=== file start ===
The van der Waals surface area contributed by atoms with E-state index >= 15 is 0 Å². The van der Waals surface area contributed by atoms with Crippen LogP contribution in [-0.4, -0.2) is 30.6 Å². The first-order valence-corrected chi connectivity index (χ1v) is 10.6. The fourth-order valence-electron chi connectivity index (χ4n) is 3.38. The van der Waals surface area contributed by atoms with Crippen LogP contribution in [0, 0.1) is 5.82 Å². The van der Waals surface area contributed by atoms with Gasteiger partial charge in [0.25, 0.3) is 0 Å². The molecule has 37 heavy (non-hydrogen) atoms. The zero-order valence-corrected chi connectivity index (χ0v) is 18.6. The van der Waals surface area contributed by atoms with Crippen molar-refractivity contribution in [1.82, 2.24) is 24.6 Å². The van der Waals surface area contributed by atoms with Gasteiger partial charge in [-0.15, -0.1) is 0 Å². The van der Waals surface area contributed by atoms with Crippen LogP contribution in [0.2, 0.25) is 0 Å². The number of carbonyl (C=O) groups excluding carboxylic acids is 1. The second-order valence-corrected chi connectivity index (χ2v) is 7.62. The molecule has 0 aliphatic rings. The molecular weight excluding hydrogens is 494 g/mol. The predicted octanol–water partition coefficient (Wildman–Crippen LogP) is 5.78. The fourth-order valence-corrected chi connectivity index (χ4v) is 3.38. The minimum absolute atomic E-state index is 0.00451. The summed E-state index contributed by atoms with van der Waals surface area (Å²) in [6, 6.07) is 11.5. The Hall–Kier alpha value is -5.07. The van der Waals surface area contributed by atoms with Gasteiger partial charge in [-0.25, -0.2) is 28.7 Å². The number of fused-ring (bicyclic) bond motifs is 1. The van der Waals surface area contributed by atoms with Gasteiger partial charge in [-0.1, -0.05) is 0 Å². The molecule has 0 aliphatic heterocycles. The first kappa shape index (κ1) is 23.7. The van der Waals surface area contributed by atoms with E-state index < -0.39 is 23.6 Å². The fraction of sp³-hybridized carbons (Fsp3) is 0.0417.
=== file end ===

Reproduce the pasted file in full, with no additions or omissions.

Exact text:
The van der Waals surface area contributed by atoms with E-state index >= 15 is 0 Å². The van der Waals surface area contributed by atoms with Crippen LogP contribution in [-0.4, -0.2) is 30.6 Å². The first-order valence-corrected chi connectivity index (χ1v) is 10.6. The fourth-order valence-electron chi connectivity index (χ4n) is 3.38. The van der Waals surface area contributed by atoms with Crippen LogP contribution in [0, 0.1) is 5.82 Å². The van der Waals surface area contributed by atoms with Gasteiger partial charge in [0.25, 0.3) is 0 Å². The molecule has 37 heavy (non-hydrogen) atoms. The zero-order valence-corrected chi connectivity index (χ0v) is 18.6. The van der Waals surface area contributed by atoms with Crippen molar-refractivity contribution in [1.82, 2.24) is 24.6 Å². The van der Waals surface area contributed by atoms with Gasteiger partial charge in [-0.15, -0.1) is 0 Å². The van der Waals surface area contributed by atoms with Crippen LogP contribution in [0.2, 0.25) is 0 Å². The number of carbonyl (C=O) groups excluding carboxylic acids is 1. The second-order valence-corrected chi connectivity index (χ2v) is 7.62. The molecule has 0 aliphatic rings. The molecular weight excluding hydrogens is 494 g/mol. The predicted octanol–water partition coefficient (Wildman–Crippen LogP) is 5.78. The fourth-order valence-corrected chi connectivity index (χ4v) is 3.38. The minimum absolute atomic E-state index is 0.00451. The summed E-state index contributed by atoms with van der Waals surface area (Å²) in [6, 6.07) is 11.5. The Hall–Kier alpha value is -5.07. The van der Waals surface area contributed by atoms with Gasteiger partial charge in [-0.25, -0.2) is 28.7 Å². The number of fused-ring (bicyclic) bond motifs is 1. The van der Waals surface area contributed by atoms with Gasteiger partial charge in [-0.1, -0.05) is 0 Å². The molecule has 0 aliphatic heterocycles. The first kappa shape index (κ1) is 23.7. The van der Waals surface area contributed by atoms with E-state index < -0.39 is 23.6 Å². The fraction of sp³-hybridized carbons (Fsp3) is 0.0417.